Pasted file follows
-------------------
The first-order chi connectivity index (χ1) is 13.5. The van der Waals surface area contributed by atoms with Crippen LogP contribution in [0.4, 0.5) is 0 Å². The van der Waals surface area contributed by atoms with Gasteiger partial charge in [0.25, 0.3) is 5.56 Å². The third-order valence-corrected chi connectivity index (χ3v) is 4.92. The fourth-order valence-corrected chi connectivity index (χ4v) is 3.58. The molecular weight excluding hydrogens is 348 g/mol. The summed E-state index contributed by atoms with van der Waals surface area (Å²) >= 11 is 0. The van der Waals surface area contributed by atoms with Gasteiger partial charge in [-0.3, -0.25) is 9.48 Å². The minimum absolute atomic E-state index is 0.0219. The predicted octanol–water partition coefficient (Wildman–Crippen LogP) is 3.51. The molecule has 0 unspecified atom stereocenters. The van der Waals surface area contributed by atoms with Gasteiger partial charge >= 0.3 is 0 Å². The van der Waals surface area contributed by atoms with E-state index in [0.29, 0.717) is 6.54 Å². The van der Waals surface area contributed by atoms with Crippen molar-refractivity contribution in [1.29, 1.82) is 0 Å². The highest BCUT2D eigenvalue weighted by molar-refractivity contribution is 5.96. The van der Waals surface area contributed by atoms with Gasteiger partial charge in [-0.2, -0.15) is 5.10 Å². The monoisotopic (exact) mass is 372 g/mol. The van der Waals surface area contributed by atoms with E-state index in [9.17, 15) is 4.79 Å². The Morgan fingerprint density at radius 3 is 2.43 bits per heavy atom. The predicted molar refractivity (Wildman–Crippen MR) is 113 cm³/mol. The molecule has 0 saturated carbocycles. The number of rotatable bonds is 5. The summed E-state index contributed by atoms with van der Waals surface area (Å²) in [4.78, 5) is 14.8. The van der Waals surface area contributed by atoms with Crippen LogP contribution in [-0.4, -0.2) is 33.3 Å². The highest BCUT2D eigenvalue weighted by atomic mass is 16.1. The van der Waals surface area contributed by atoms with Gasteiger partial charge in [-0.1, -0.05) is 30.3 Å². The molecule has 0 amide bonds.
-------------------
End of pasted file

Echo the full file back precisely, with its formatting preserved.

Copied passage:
The first-order chi connectivity index (χ1) is 13.5. The van der Waals surface area contributed by atoms with Crippen LogP contribution in [0.4, 0.5) is 0 Å². The van der Waals surface area contributed by atoms with Gasteiger partial charge in [0.25, 0.3) is 5.56 Å². The third-order valence-corrected chi connectivity index (χ3v) is 4.92. The fourth-order valence-corrected chi connectivity index (χ4v) is 3.58. The molecular weight excluding hydrogens is 348 g/mol. The summed E-state index contributed by atoms with van der Waals surface area (Å²) >= 11 is 0. The van der Waals surface area contributed by atoms with Gasteiger partial charge in [-0.3, -0.25) is 9.48 Å². The minimum absolute atomic E-state index is 0.0219. The predicted octanol–water partition coefficient (Wildman–Crippen LogP) is 3.51. The molecule has 0 unspecified atom stereocenters. The van der Waals surface area contributed by atoms with Gasteiger partial charge >= 0.3 is 0 Å². The van der Waals surface area contributed by atoms with E-state index in [0.29, 0.717) is 6.54 Å². The van der Waals surface area contributed by atoms with Crippen molar-refractivity contribution in [1.29, 1.82) is 0 Å². The highest BCUT2D eigenvalue weighted by molar-refractivity contribution is 5.96. The van der Waals surface area contributed by atoms with Gasteiger partial charge in [-0.2, -0.15) is 5.10 Å². The monoisotopic (exact) mass is 372 g/mol. The van der Waals surface area contributed by atoms with E-state index in [9.17, 15) is 4.79 Å². The Morgan fingerprint density at radius 3 is 2.43 bits per heavy atom. The predicted molar refractivity (Wildman–Crippen MR) is 113 cm³/mol. The molecule has 0 saturated carbocycles. The number of rotatable bonds is 5. The summed E-state index contributed by atoms with van der Waals surface area (Å²) in [4.78, 5) is 14.8. The van der Waals surface area contributed by atoms with Crippen LogP contribution in [-0.4, -0.2) is 33.3 Å². The highest BCUT2D eigenvalue weighted by atomic mass is 16.1. The van der Waals surface area contributed by atoms with Gasteiger partial charge in [-0.1, -0.05) is 30.3 Å². The molecule has 0 amide bonds.